The League of California Cities didn’t participate in the global discussions that led to SB 1002, the California Open Data Standard, but it’s doing its best to gut or kill the bill, twisting the meaning and intent of the law to make a specious argument that government as platform advocates are somehow trying to rip off taxpayers. It’s a sad move from a lobbying organization that has done little to advance government efficiency and transparency in our high technology state.
Of late, I’ve been been using the photo sharing site Flickr more and more, shifting my focus from researching its 4 billion images to uploading fresh content and networking through the site. Flickr has tremendous functionality for creating blog content and populating other social media platforms as well. I’ve got a recent post about using Flickr in a broader content strategy, and Dan Slee of UK local gov’t has a great guide called “Social Photo: 11 groovy ways Flickr can be used by local government.”
One of the great local government examples we’ve looked at is the Flickr activity of the Washington State Department of Transportation, managed by Jeremy Bertrand. Today, we opened an official Flickr account for the San Francisco City Attorney’s Office, where we hope to not only highlight our great city, but also feature photos that illustrate the work of our office, from the hard-fought battle for marriage equality, to City Attorney Dennis Herrera’s anti-gang initiatives.
If you are a San Francisco photographer, or just interested in connecting with our content and San Francisco favorites, please add us on Flickr. We also welcome suggestions on how you think we can best use this channel.
For at least that past two years, a tiny yet fast-growing group of folks who call themselves “Gov 2.0 advocates” has worked tirelessly to spread a message that emerging technologies, low-cost communications and digital culture can reshape government to be more collaborative, transparent, efficient and connected to its citizens.
We have advocated for humanizing government, and for using new tools to bring more citizens into the deliberative process and to help shape the future of both our democracy and the bureaucracy. One of the main tools for the Gov 2.0 movement has been social media, as activists and line workers join technologists and political reformers in calling for more open communication between officials and agencies and the public they represent and serve.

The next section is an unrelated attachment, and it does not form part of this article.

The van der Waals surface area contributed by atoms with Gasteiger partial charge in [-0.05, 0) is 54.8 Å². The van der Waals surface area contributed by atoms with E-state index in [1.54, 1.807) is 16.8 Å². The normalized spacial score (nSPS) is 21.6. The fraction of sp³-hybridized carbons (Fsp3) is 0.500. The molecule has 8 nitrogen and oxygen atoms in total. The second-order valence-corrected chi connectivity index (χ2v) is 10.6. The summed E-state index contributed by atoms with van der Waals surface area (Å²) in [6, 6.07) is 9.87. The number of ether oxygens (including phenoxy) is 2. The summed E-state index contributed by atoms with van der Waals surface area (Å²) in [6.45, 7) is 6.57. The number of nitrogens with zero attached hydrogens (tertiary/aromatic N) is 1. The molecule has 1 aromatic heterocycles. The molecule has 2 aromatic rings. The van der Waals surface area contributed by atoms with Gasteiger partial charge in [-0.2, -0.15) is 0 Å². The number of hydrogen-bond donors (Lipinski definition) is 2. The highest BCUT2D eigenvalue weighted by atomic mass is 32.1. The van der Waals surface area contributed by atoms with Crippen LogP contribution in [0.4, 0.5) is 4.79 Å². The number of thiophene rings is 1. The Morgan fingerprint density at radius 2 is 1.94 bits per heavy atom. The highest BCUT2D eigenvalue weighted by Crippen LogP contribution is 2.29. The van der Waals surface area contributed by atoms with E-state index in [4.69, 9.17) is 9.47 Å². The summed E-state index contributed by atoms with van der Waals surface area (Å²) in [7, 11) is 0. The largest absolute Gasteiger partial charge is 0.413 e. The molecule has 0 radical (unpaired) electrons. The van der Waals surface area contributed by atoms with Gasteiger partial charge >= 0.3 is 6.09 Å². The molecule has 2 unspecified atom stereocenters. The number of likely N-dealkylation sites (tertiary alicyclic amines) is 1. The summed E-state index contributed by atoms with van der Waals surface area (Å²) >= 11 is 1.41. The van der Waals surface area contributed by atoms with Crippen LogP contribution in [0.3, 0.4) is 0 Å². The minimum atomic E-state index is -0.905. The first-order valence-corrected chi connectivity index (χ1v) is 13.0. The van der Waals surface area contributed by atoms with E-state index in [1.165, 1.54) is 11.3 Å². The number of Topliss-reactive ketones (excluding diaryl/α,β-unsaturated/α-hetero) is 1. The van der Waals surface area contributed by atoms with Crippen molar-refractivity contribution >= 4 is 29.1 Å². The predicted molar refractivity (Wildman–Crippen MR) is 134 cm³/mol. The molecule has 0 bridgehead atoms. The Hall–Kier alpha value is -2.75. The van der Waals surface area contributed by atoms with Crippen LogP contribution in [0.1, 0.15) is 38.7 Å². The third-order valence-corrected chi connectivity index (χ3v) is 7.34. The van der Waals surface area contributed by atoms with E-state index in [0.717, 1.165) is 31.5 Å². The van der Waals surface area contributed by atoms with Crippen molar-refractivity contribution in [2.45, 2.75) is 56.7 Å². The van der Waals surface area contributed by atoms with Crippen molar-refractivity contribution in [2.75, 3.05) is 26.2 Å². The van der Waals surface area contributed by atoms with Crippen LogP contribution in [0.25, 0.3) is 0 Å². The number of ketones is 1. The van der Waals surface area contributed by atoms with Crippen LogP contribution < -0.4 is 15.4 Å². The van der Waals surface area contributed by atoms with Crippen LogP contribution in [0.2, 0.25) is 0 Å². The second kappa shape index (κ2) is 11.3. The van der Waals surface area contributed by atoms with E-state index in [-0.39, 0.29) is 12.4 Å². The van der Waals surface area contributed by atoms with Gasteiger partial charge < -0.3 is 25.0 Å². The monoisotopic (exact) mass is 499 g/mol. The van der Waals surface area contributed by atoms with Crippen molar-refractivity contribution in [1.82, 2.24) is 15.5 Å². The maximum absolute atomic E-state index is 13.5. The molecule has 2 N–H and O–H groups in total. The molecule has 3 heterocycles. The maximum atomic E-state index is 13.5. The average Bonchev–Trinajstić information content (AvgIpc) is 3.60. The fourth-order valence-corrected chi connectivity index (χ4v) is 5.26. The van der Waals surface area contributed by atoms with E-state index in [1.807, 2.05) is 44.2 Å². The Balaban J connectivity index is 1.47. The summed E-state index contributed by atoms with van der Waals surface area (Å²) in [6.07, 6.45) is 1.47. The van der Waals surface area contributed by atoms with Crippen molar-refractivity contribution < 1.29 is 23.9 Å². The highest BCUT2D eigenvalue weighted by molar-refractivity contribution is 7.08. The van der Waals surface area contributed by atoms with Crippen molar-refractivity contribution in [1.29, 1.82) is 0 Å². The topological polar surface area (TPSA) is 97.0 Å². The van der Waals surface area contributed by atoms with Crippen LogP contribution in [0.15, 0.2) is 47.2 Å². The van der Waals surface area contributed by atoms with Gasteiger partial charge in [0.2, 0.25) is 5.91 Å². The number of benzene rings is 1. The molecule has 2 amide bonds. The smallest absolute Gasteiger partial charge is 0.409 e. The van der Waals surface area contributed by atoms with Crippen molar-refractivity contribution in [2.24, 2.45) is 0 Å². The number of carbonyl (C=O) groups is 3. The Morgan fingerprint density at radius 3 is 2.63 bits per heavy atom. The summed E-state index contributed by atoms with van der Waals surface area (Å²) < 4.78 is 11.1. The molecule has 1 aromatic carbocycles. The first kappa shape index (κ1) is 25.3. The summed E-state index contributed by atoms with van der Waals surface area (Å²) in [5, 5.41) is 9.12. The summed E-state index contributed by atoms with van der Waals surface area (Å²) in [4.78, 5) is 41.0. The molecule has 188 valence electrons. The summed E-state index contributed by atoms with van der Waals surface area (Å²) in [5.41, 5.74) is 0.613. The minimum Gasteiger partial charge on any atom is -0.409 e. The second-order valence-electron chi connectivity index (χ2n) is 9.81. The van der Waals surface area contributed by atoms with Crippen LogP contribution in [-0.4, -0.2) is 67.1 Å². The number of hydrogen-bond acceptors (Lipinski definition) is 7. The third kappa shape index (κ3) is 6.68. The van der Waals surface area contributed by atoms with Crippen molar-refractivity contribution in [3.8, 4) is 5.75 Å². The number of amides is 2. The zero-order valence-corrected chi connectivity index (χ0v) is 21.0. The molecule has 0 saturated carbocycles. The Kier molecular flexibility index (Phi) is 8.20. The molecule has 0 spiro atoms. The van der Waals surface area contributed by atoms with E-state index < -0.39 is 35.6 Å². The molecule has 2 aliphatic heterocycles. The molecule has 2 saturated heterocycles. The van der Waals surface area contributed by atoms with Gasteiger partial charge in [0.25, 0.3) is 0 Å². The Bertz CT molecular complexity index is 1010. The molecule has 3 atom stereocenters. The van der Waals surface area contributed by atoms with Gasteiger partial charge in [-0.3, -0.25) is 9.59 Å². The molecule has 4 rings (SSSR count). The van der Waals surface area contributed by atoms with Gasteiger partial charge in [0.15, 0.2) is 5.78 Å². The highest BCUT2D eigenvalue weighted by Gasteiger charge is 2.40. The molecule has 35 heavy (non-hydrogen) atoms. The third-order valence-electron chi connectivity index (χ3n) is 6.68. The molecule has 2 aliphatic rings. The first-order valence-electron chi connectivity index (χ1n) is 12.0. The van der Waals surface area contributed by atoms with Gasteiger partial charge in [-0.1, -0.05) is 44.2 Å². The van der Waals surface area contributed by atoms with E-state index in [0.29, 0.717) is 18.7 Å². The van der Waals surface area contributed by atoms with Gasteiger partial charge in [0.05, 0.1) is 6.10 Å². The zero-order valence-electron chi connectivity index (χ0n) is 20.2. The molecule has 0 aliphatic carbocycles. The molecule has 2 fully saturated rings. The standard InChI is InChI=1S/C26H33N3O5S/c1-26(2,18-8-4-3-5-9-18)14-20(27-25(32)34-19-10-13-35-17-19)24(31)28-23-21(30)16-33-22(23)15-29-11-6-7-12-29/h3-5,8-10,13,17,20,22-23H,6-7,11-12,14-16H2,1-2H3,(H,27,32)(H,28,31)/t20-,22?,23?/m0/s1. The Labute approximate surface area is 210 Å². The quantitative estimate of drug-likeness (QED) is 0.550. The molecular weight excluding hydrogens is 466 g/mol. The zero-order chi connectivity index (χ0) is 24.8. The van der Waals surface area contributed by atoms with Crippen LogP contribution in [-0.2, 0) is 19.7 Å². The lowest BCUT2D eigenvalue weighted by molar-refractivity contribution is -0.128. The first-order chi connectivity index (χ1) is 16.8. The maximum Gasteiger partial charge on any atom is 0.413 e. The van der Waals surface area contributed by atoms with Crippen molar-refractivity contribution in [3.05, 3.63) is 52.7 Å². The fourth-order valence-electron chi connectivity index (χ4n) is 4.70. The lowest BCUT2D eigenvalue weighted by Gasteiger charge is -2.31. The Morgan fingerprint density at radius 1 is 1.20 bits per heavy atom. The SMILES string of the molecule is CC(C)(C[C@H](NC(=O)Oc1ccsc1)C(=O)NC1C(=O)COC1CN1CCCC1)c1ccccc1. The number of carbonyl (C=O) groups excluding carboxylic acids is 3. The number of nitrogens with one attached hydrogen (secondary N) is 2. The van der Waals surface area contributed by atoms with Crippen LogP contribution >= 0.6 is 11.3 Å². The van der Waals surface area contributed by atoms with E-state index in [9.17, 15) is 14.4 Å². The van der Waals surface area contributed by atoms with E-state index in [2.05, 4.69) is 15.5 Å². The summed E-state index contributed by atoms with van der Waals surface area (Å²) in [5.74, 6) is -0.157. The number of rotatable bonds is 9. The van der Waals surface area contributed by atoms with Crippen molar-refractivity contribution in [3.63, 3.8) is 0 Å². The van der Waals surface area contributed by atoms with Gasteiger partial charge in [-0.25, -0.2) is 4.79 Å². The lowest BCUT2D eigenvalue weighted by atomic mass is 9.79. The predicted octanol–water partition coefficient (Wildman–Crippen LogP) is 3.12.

Last week, Government 2.0 – a term first used by Bill Eggers in his 2005 e-gov-focused book of the same name, and that has become almost synonymous with Web 2.0 as developers have turned on to the promise of government-brokered data troves and universal open standards – won a significant victory. Twitter, the popular social media messaging service that has serves as a platform for thousands of startups using its architecture and user base, announced that it is hiring for its first field office, focused on the government sector.
Twitter Goes to DC
Twitter’s job posting and further remarks by corporate spokesman Sean Garrett explain the DC-based position as the first step towards a public affairs unit, with support for innovative and engaging uses of Twitter in politics and policymaking. A new blog by Garrett and his team has since March been highlighting interesting government uses of the platform, from San Francisco’s integration of Twitter and 311 non-emergency service requests, to construction updates and border crossing wait times by tweet, to the British Prime Minister’s communications usage.
Twitter, thanks to millions of active and aggressive content-sharers and innovators around the world, has transformative powers. Conan O’Brien took to the service to recreate himself after losing his show, creating numerous accounts, rallying his fan base and using the free and frenetic publicity it to launch a comedy tour. Legendary film critic Roger Ebert, after panning Twitter as trite, has become one of its staunchest advocates, using it to deliver and amplify commentary on everything from film to politics to sport and humanism. Newark Mayor Corey Booker has used it to spread a hands-on philosophy of hope far beyond his New Jersey township.
Twitter Grows Due to User Innovations
Twitter’s growth and popular features have often evolved from the minds and whims of its user base, from the intensely popular “retweet” convention for repeating and affirming others’ messages, to the hashtag form of semantic tagging in its short messages, to Follow Friday, the day that tweeps around the world recognize friends and favorites.
Government 2.0 – which first hit Twitter’s mainstream of “trending topics” during a March 16, 2009, pilot broadcast of the Gov 2.0 Radio podcast including govies, contractors and consultants calling in from South by Southwest and their DC-area homes – is now set to join the legacy of user-driven Twitter conventions. The first Twitter office outside of San Francisco will help connect politicians with their constituents and agencies with the public. It will help serve an engaged and innovative Government 2.0 movement, while that movement continues to shape and grow Twitter’s utility.